The plight of a pregnant Salvadoran woman known only as "Beatriz" has drawn outrage from abroad and rekindled a raging debate at home regarding El Salvador’s zero-tolerance approach to abortion. Beatriz (not her real name), who is now more than five months pregnant, suffers from lupus, a debilitating autoimmune disease that has already caused serious damage to her kidneys. The fetus she is carrying is also unwell: it has been diagnosed as anencephalic, meaning it is missing part of its skull and brain and will almost surely die either before or shortly after delivery. Doctors at San Salvador’s Hospital Nacional de Maternidad have been hoping for months to perform what they believe could be a life-saving abortion. So far, however, they have held off--out of fear that they, and Beatriz, could end up in jail for violating El Salvador’s total ban on abortions. -Benjamin Witte-Lebhar    Read More

Unrest in Michoacán Forces Federal Government to Assume All Law-Enforcement Duties
 On the campaign trail and just before and after his election, President Enrique Peña Nieto promised to take a totally new approach in Mexico’s efforts to combat criminal organizations. For the new president, the goal was to stop the seemingly out-of-control violence and not necessarily to stop the flow of drugs to the US, which was the primary target of his predecessor, ex-President Felipe Calderón. But Peña Nieto inherited some of the problems prevalent during the Calderón administration, including the reality that stopping violence might not be possible without going after the criminal organizations involved in drug trafficking. This was especially evident in the western state of Michoacán, where growing civil unrest in the last few weeks forced the Peña Nieto government to take full control of law-enforcement activities in the state in May.  -Carlos Navarro  Read More

Thursday, May 9, 2013

President Barack Obama Visits Mexico & Costa Rica; Paraguay & Chile Election Updates

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Articles in SourceMex, NotiCen and NotiSur for May 8-10

Presidents Barack Obama, Enrique Peña Nieto Hold Uneventful Meeting in Mexico City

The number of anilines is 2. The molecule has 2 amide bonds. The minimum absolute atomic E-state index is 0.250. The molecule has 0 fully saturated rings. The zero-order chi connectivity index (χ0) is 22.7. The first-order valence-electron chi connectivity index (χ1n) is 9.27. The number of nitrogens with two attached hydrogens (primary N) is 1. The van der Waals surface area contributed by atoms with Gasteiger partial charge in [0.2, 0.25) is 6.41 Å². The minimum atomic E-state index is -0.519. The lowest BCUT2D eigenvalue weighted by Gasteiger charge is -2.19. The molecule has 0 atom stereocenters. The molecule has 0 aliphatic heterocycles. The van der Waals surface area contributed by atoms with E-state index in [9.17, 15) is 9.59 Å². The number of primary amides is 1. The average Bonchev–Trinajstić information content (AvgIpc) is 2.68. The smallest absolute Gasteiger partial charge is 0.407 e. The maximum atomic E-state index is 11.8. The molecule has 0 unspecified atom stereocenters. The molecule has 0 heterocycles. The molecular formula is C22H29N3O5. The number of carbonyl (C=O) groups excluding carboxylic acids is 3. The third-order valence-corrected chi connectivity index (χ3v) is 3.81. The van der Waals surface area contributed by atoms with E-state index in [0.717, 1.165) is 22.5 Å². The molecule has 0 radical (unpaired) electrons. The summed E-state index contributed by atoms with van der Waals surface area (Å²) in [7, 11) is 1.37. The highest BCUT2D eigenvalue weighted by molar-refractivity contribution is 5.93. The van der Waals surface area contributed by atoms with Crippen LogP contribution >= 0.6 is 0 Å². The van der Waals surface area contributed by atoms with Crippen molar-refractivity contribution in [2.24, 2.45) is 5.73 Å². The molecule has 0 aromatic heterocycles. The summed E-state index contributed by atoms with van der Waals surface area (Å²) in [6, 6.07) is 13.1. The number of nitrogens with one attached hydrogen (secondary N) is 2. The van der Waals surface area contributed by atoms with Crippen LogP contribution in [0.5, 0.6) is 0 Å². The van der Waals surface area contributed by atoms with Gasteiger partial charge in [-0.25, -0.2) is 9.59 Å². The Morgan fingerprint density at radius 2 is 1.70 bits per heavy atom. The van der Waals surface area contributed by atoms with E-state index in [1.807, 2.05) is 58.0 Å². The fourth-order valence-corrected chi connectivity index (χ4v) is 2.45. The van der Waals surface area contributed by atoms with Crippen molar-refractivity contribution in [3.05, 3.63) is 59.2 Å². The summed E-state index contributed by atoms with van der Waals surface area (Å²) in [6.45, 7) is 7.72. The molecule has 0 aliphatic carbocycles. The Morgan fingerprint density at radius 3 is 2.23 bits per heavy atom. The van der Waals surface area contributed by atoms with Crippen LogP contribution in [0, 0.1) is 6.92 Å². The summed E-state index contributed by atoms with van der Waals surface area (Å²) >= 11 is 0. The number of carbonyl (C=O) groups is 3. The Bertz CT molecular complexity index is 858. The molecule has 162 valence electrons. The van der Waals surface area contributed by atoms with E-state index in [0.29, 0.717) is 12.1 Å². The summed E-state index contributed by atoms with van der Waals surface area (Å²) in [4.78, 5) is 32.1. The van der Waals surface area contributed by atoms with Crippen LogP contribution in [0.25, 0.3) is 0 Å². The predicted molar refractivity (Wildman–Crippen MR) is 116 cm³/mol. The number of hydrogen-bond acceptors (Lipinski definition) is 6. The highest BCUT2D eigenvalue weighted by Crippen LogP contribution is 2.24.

Before US President Barack Obama stepped on Mexican soil, he pledged that the agenda for his meeting with Mexican counterpart Enrique Peña Nieto would extend beyond discussions of security and immigration, which have been the topics most addressed during bilateral meetings in recent year. The whirlwind visit of a day or so to Mexico will most likely fade from memory, since no significant agreements came out of the meetings, at least none shared with the public. Very few people remember the outcome of Obama’s previous trip to Mexico in 2009, when he met with then President Felipe Calderón to discuss drug-related violence, a common strategy on climate change, and trade disputes.  Carlos Navarro    Read More

U.S. President Barack Obama and Costa Rican President Laura Chinchilla Discuss Wide Agenda
Half a century after the first formal visit by a US president to Costa Rica, this month President Barack Obama became the fifth US leader to arrive in Costa Rica, to give a new turn to the bilateral tie. An innovative approach to drug trafficking stands out among the key topics on the agenda for the dialogue between officials of both countries, headed by Obama and Costa Rican President Laura Chinchilla, a lengthy list of topics that included development, education, entrepreneurship, environment, health, and, of course, security.  George Rodríguez   Read More

Gen. Efraín Ríos Montt’s Genocide Trial Resumes in Guatemala After Two Weeks of Uncertainty